Gerunds and infinitives are sometimes referred to as verb complements. They may function as subjects or objects in a sentence.
How to Use Gerunds in English – Video
There are certain words in English that are usually followed by an infinitive or gerund. If you are not sure whether to use the infinitive or gerund, check out our lists below.
1. Some Common Verbs Followed by a Gerund
- Acknowledge: She acknowledged receiving assistance.
- Admit: They admitted falsifying the data.
- Advise: The author advises undertaking further study.
- Anticipate: He anticipates having trouble with his supervisor.
- Appreciate: I appreciated having a chance to read your draft.
- Avoid: He avoided answering my question.
- Complete: I finally completed writing my thesis.
- Consider: They will consider granting you money.
- Defer: She deferred writing her report.
- Delay: We delayed reporting the results until we were sure.
- Deny: They denied copying the information.
- Discuss: They discussed running the experiments again.
- Entail: This review procedure entails repeating the test.
- Involve: This procedure involves testing each sample twice.
- Justify: My results justify taking drastic action.
- Mention: The author mentions seeing this event.
- Postpone: The committee has postponed writing the report.
- Recall: I cannot recall getting those results before.
- Resent: He resented spending so much time on the project.
- Recommend: She recommends reading Marx.
- Resist: The writer resists giving any easy answers.
- Risk: She risks losing her viewing time.
- Sanction: They will not sanction copying without permission.
- Suggest: I suggest repeating the experiment.
- Tolerate: She can’t tolerate waiting for results.
Following a preposition (gerund only):
Gerunds can follow a preposition; infinitives cannot.
- Can you touch your toes without bending your knees?
- He was fined for driving over the speed limit.
- She got the money by selling the car.
- A corkscrew is a tool for taking corks out of bottles.
Note: Take care not to confuse the preposition “to” with an infinitive form, or with an auxiliary form such as have to, used to, going to
- He went back to writing his paper. (Preposition + Gerund)
- I used to live in Mexico. (Auxiliary + Verb)
- I want to go home. (Verb + Infinitive)
2. Some Common Verbs Followed by an Infinitive
- Afford: We cannot afford to hesitate.
- Agree: The professors agreed to disagree.
- Appear: The results appear to support your theory.
- Arrange: They had arranged to meet at noon.
- Beg: I beg to differ with you.
- Care: Would you care to respond?
- Claim: She claims to have new data.
- Consent: Will you consent to run for office?
- Decide: When did he decide to withdraw?
- Demand: I demand to see the results of the survey.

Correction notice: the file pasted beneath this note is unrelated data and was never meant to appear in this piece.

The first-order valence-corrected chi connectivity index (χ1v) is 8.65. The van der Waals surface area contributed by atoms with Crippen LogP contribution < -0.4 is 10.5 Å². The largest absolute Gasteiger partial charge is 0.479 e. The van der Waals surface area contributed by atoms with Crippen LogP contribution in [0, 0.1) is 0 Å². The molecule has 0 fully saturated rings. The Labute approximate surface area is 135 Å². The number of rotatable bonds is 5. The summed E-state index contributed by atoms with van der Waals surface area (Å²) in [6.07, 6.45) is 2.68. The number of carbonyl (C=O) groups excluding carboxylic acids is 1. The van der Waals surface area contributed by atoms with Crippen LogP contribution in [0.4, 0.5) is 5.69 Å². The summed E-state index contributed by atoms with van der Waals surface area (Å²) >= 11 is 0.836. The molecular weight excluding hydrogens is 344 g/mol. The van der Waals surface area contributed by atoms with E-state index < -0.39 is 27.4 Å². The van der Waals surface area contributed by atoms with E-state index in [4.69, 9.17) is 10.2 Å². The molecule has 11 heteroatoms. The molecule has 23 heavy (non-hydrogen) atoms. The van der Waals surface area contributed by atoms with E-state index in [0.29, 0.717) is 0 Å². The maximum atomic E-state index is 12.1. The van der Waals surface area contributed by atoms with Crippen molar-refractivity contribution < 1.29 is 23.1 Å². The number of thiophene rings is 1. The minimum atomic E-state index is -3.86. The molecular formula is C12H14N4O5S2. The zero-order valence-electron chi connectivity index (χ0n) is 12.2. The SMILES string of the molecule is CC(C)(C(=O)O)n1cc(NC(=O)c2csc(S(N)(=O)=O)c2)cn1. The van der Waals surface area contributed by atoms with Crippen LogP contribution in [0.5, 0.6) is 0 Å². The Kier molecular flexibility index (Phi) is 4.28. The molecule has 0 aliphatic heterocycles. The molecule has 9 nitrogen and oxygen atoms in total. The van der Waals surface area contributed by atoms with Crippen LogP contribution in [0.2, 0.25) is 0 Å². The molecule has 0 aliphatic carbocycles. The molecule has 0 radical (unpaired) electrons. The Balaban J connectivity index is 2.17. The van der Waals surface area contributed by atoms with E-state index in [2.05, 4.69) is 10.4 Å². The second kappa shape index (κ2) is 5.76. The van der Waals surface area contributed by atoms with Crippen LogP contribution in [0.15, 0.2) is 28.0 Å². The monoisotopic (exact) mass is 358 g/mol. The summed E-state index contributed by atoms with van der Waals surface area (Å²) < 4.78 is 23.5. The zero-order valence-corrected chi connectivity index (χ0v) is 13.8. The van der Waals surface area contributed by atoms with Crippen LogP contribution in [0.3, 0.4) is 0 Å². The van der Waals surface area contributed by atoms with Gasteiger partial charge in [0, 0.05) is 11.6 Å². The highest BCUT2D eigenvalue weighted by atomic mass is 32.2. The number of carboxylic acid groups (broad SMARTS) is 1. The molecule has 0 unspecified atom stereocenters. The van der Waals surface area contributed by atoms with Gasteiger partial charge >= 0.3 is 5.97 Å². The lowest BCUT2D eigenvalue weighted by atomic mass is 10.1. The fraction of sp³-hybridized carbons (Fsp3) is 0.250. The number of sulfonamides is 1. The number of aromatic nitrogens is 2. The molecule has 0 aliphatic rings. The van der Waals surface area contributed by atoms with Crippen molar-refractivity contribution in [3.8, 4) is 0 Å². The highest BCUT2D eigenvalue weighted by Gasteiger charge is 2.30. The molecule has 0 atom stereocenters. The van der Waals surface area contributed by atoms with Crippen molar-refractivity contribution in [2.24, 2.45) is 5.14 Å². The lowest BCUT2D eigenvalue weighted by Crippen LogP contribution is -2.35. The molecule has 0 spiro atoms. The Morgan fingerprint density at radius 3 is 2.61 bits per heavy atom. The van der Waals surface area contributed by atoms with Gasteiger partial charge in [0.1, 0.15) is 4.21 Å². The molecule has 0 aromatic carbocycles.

- Deserve: She deserves to have a fair hearing.
- Expect: The committee expects to decide by tomorrow.
- Fail: The trial failed to confirm his hypothesis.
- Hesitate: I hesitate to try the experiment again.
- Hope: What do you hope to accomplish?
- Learn: We have learned to proceed with caution.
- Manage: How did she manage to find the solution?
- Neglect: The author neglected to provide an index.
- Need: Do we need to find new subjects?
- Offer: We could offer to change the time of the meeting.
- Plan: They had planned to attend the conference.
- Prepare: He was not prepared to give a lecture.
- Pretend: I do not pretend to know the answer.
- Promise: They promise to demonstrate the new equipment.
- Refuse: She refused to cooperate any longer.
- Seem: Something seems to be wrong with your design.
- Struggle: We struggled to understand her point of view.
- Swear: He swears to tell the truth.
- Threaten: The team threatened to stop their research.
- Volunteer: Will you volunteer to lead the group?
- Wait: We could not wait to hear the outcome.
- Want: She did not want to go first.
- Wish: Do you wish to participate?
Following an indirect object (infinitive only):
Some common verbs followed by an indirect object plus an infinitive:
- Ask: I must ask you to reconsider your statement.
- Beg: They begged her to stay for another term.
- Cause: His findings caused him to investigate further.
- Challenge: Wilkins challenged Watson to continue the research.
- Convince: Can we convince them to fund our study?
- Encourage: She encouraged him to look beyond the obvious.
- Expect: They did not expect us to win an award.
- Forbid: The author forbade me to change his wording.
- Force: They cannot force her to reveal her sources.
- Hire: Did the department hire him to teach the new course?
- Instruct: I will instruct her to prepare a handout.
- Invite: We invite you to attend the ceremony.
- Need: They need her to show the slides.
- Order: He ordered the group to leave the building.
- Persuade: Can we persuade you to contribute again?
- Remind: Please remind him to check the references.
- Require: They will require you to submit an outline.
- Teach: We should teach them to follow standard procedures.
- Tell: Did she tell him to make three copies?
- Urge: I urge you to read the instructions before you begin.
- Want: I do not want you to have an accident.
- Warn: Why didn’t they warn me to turn down the heat?